Ziyuan sits in front of her preschool class
looking out at her classmates. She has volunteered to be a “little teacher” today, to read a story aloud to the other children. In her small hands, she holds a copy of her favorite book, “The Three Rabbits.”
Giving a shake to her shiny short hair, bangs cut straight across her forehead, she takes a breath and begins, “The Mommy Rabbit says, ‘I have three babies, Red Eyes, Long Ears, and Short Tail…’”
Ziyuan holds up three fingers, one for each bunny, and goes on reading, about how Mommy Rabbit leaves to get some carrots for her babies. About how she tells the babies not to open the door. And about how a hungry wolf comes, looking for a snack of baby bunnies…
Ziyuan is just learning to read, but her “reading” today is flawless. She’s looked at the book so many times with her teacher that she can re-tell the story from memory. She can recount how the wolf comes back again and again and tries to trick the little bunnies, and how they remember not to open the door. They stay safe, waiting for Mommy Rabbit to return. And she does! Bringing carrots!
Ziyuan’s favorite part of the story is that happy ending, when the Mommy Rabbit comes home.
As Ziyuan speaks, her fellow students are all caught up in the story. When she finishes and her teacher tells her how well she did, a bright smile spreads across Ziyuan’s face. When she gets home today, she’ll proudly tell her grandmother that she read aloud.
Ziyuan is four. She lives in a small rundown house in a tiny village with her elderly grandparents. Both Ziyuan’s parents work in a city just a few hours’ drive away, but they seldom get back home to see their little daughter.
But once every week they call, and Ziyuan listens intently to the voices coming from the magical little device her grandfather holds. When it’s her turn to speak, Ziyuan leans close to the phone and begs her mother to come back.
Ziyuan has no idea when that might happen. Her mother’s last visit was more than a year ago, and Ziyuan is still savoring it.
Inside Ziyuan‘s ramshackle home, it’s dark, but the place is warm with love. Her grandparents dote over her and her “little brother”, her uncle’s son, Heyun.
In the cramped bedroom she shares with her grandparents, a big paper poster has been taped over one wall, to cover the chipping paint. Near her part of the bed, Ziyuan keeps a treasured possession—her parents’ wedding photo. She often pulls it out and stares at it, daydreaming. When her teacher came for a home visit, that photo was one of the first things Ziyuan pulled out to show her.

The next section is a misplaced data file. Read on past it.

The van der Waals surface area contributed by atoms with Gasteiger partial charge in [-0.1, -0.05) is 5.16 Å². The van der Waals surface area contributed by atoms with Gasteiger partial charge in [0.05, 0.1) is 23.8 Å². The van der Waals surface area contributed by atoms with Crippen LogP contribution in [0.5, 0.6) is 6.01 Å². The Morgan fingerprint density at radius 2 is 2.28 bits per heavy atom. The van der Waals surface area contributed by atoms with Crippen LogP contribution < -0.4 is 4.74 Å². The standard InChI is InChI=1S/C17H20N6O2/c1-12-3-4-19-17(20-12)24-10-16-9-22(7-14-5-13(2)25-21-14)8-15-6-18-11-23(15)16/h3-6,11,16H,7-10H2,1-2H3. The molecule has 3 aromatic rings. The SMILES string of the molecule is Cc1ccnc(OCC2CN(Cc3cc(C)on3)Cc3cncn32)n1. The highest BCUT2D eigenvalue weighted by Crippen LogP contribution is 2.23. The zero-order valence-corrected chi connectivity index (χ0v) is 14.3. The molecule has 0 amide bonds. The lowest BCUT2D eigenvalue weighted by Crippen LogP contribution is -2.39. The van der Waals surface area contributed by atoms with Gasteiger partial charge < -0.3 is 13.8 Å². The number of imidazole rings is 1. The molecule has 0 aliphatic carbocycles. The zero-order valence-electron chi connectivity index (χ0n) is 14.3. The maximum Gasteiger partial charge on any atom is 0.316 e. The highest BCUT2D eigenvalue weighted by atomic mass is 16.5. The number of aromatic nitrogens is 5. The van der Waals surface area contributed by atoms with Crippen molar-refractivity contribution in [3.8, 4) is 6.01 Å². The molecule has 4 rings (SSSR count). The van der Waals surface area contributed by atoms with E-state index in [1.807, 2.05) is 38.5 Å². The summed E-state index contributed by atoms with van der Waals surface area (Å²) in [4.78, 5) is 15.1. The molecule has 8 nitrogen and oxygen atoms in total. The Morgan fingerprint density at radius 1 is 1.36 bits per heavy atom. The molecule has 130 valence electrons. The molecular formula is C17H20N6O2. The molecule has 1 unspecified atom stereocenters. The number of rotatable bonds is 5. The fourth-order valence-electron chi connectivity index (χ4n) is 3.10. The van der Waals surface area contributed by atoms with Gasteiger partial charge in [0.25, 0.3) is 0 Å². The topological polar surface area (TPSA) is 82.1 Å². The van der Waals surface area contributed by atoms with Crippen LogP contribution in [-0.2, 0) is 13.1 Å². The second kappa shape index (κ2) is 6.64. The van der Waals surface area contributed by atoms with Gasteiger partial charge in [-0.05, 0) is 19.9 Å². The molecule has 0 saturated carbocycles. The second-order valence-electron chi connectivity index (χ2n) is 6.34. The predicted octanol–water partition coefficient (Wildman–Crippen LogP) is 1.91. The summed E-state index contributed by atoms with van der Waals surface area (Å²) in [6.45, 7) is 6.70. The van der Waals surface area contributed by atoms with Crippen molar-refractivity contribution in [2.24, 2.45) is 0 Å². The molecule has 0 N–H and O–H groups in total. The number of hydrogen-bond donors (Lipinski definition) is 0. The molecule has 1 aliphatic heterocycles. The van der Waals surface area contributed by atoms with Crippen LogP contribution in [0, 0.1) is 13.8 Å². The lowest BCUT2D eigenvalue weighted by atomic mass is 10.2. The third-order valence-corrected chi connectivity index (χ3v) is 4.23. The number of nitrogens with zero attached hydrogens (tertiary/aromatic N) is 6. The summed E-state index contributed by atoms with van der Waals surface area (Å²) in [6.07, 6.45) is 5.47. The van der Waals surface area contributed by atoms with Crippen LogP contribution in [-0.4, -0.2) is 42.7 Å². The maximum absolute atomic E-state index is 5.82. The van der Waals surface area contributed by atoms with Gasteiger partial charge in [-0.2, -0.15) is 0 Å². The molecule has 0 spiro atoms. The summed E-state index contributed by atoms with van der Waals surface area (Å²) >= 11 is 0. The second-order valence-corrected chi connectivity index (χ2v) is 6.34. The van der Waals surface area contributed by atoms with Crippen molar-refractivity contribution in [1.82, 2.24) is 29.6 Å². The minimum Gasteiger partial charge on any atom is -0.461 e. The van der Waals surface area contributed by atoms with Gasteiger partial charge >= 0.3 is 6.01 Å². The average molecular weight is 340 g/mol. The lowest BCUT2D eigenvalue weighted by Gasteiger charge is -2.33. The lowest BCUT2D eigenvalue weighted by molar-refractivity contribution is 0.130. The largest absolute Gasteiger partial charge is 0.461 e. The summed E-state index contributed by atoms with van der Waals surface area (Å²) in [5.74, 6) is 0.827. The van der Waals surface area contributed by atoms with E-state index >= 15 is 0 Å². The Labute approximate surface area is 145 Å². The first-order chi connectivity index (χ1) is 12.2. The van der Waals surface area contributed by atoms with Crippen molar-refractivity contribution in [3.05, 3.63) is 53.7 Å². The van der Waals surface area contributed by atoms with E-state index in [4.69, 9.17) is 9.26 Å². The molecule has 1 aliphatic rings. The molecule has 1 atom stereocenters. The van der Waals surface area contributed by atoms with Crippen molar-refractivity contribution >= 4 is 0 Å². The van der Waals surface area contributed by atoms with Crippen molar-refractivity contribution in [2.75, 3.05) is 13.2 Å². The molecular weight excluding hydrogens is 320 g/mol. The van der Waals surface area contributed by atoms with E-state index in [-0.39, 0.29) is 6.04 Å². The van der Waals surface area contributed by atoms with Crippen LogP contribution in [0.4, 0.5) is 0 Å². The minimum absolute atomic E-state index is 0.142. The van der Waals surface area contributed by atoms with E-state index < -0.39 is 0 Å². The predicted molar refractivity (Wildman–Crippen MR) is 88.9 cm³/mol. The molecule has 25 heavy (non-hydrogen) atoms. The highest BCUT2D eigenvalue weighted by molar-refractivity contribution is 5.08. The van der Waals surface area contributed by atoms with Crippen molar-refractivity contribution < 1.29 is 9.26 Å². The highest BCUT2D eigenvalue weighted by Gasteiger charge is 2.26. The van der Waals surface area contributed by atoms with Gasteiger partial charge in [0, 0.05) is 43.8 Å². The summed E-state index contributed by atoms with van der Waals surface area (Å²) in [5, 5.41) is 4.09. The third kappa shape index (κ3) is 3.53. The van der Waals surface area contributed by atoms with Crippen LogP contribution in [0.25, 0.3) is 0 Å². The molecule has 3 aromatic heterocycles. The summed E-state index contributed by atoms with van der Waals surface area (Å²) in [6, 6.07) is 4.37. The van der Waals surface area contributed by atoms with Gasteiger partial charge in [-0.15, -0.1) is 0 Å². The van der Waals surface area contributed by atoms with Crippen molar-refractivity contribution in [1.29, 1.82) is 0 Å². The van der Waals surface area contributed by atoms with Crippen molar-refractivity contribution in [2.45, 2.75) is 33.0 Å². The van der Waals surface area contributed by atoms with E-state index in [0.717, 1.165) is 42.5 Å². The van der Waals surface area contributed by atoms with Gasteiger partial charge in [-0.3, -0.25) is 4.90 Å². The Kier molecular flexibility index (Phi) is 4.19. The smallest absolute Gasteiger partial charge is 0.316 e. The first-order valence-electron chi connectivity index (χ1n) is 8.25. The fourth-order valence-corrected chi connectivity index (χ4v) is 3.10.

Most of Ziyuan’s care falls to her grandmother, since her grandfather suffers from a number of ailments, can barely walk, is blind in one eye and losing sight in the other. When the grandmother talks about her husband’s sad state of health, she cries.
Heyun is just Ziyuan’s age and the two are inseparable, playing together constantly. They are in the same class at school. In fact, Heyun was one of the children listening raptly as Ziyuan read the rabbit story. She acts like a big sister to him, and he is usually just a few steps behind her wherever she goes. Ziyuan gets a little frustrated with him because Heyun is apt to cry when he doesn’t get his way. Sometimes Ziyuan tells him to behave, or she won’t take him home.
Although Ziyuan spends a lot of time trying to get Heyun to dry his tears, the two also get into quarrels. When they got into an argument one day at school about who could go down the slide first, it was Ziyuan who wound up in tears. But the teacher helped the two to work it out, and it didn’t take Ziyuan long to muster a smile again. “Ziyuan’s a good sport,” says her teacher, “but she does like to always be first.”
At home, Ziyuan and Heyun share a tricycle, one pedaling, the other riding on the little seat behind. Her brother insists on the front seat because he is taller. Sometimes Ziyuan gets off and runs alongside.
She likes to run. On the playground, Ziyuan is a whir of motion, dashing around, Heyun trailing close behind. Ziyuan is attuned to her classmates, too. When two girls ran into each other on the playground, and both fell down. Ziyuan rushed over to make sure they were okay. She’s like a “little teacher,” says her teacher. “Very independent and clever.”
Lately, Ziyuan has been organizing activities for her classmates—gathering a group to blow bubbles, or teaching everyone a song.
Ziyuan’s favorite song is called “The Doll of Clay.” “She’s got no loving Papa,” go the lyrics, “She’s got no loving Mama.” “But,” sings Ziyuan in her child’s voice, “I’ll be her Papa. I’ll be her Mama for every loving day.”
So Ziyuan carries on, singing, running, riding, learning to read, helping out at home. Smiling, most of the time. Being a little teacher. When she grows up, she says she’d like to be a bus driver, so she could pick up little kids and take them to preschool.
Her grandmother is very proud of Ziyuan’s studies, and—just like a grandma!–she thinks that Ziyuan is learning a lot more than the other kids! Whenever she can, she proudly tells Ziyuan’s parents about their little daughter’s progress.
But Ziyuan, like the bunnies in her favorite story, just wishes her mother would come home. Though most of the time she wears a smile, when Ziyuan thinks about missing her parents, a cloud passes over her face.
To help with Ziyuan’s disappointment, her teacher has been planning some special activities. In the next few months, she plans to give “the little teacher” some additional classroom duties. “Ziyuan has many strengths that I want to encourage,” her teacher says, “I am eager to see how she will respond and grow.”